Growing a School Community
An elementary school garden has fostered community by giving English-speaking staff and Spanish-speaking families a shared goal.
My family left Colombia in part so that my sisters and I could live in a safer place. When we arrived in Chicago, the language and cultural differences between my family and the school staff concerned my parents—keeping our cultural identity would be challenging. My parents’ concerns continue to shape my thinking years later now that I’m a teacher at Crestwood Elementary School in Las Vegas, where over 80 percent of students are Latinx. I wanted to help create a warm and welcoming school environment where all families, particularly first-generation Latinx families, felt valued and respected. I wanted to help close the cultural and linguistic gap between families and the teaching staff.
I started by building an outdoor garden and mural program at my school. School gardens bring people together, helping to strengthen community relationships. The garden program has been successful, and as it has grown, it has become a home to our shared commitment to learn from each other. The garden also serves as a space for rich student-directed outdoor STEAM learning, provides increased access to healthy foods, and has helped improve student and school morale. And the garden is a natural place to teach our students about character and culturally responsive growth mindset. What better place for a student to learn that it’s OK to make mistakes than a garden where fixing mistakes easily becomes an observation lesson?
As teachers began to teach in the garden, we realized that it had another benefit: Teaching there is fun! We have added infrastructure to teach full lessons in the garden—tables and places to sit, so that students can work there. Students are far more engaged during lessons in the garden than we expected, and we teachers also feel happier.
Getting Families to Participate
Our build days brought over 200 people together to plant trees, paint murals, and construct tables, compost bins, and benches, with funding from the American Heart Association and Green Our Planet. I was intentional in designing the garden and murals to celebrate our community. That meant hiring Latinx artists who painted brown children, and it included ethnobotanical planting—planting key ingredients of dishes that mirror the school population.
It also meant letting students take ownership of the garden. We created a garden club dubbed Gnomies by students (gnome + homie) to help maintain the garden, with the help of a local farmer. And in addition to being a place for teachers to hold classes, the garden is a place where school counselors can lead sessions and teachers and parents can build relationships—the students’ excitement to work on the garden encourages their families to come.
To fit parents’ and guardians’ schedules, we created free time for them to drop in without commitment. When we asked families what they would like and need, I learned that they enjoy being allowed on campus through the side gate where the garden is located, which acknowledges that they are active members of the community who we know by name and face. Because they don’t have to go to the front office and check in with their ID, they feel trusted.
Strengthening Teacher-Parent Bonds
The garden benefits the entire community by creating a space where community members and teachers are all perceived as equal in terms of their assets, knowledge, and contributions. The teachers and the school are not asserting power, and families’ strengths can shine. A few mothers, for example, are really knowledgeable about herbal remedies. They taught us how to use plant parts we would have composted, like artichoke leaves, which help lower cholesterol and improve digestive health.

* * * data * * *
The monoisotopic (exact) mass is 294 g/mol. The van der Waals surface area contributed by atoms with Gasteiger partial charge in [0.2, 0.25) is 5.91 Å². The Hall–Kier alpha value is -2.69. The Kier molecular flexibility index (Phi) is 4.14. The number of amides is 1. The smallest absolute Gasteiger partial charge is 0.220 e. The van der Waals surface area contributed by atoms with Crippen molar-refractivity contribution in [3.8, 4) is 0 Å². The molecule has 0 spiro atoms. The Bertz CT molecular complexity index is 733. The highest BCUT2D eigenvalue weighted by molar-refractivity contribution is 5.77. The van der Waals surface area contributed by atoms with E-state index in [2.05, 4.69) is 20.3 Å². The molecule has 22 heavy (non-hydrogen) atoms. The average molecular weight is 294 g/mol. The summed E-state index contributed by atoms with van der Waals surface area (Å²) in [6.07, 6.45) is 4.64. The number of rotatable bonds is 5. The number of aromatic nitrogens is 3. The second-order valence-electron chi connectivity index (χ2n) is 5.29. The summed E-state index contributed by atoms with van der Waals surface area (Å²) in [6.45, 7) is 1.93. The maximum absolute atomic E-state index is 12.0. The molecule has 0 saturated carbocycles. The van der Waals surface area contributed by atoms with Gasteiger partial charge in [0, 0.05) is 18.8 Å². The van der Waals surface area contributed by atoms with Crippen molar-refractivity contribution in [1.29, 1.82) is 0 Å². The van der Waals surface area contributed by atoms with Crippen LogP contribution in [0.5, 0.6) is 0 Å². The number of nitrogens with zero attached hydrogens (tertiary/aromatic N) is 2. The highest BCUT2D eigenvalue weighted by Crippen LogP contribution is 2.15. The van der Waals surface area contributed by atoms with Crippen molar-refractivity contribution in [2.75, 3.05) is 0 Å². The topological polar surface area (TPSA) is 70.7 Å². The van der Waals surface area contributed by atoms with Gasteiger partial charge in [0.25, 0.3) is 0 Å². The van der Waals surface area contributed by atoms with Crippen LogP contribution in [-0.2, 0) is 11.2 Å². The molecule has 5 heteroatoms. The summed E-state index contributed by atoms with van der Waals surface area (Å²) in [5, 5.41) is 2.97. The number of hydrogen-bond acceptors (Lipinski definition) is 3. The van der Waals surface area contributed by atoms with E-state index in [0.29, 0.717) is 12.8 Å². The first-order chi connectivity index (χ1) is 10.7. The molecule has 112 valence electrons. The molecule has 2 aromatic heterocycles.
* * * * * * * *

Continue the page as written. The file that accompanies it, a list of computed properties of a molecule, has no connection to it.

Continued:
The garden makes it easier for English-speaking teachers and Spanish-speaking families to connect. An English-speaking colleague told me that conversations with families happen naturally at the garden without the pressure that comes during parent-teacher conferences or behavioral citation meetings. She no longer feels self-conscious or “unprofessional” using the tiny bit of Spanish she knows, and started feeling comfortable talking with Spanish-speaking families.
“The garden was like an equalizer,” she said. “There were so many tangible elements that when having a conversation with families, you could point or help carry tools, or dig a hole together—that was our common language.”
To help foster communication between families and staff, I used both English and Spanish to welcome everyone at the start of our build days and to state our goals for the day. Bilingual signs around the garden support communication between teachers and families.
Our school garden has become a place where friendships blossom between families and staff. I think that without the garden, I would have missed out on meeting exceptional people in my community. Many mothers come every time there’s an opportunity to work in the garden. One mother, Melina, always wore a hat with a brim so big you could see her and her family from blocks away. Sadly, Melina lost her battle with leukemia and lymphoma just a week before school began this year. Although our school community is shaken by the loss of such a giving and vibrant soul, Melina will live on in the beauty she helped create in the garden.
The garden helps humanize us all. Many have realized by working in the garden that cultural and linguistic barriers do not impede us from building genuine relationships. Teachers used to complain about their perception of the lack of safety in the neighborhood. Since we built the garden, I’ve noticed that this perception has decreased significantly, and families feel more welcomed, too. I believe it’s because the garden is a space that is for families and by families—it’s a space that is separate from the systemic inequities that exist in the educational system.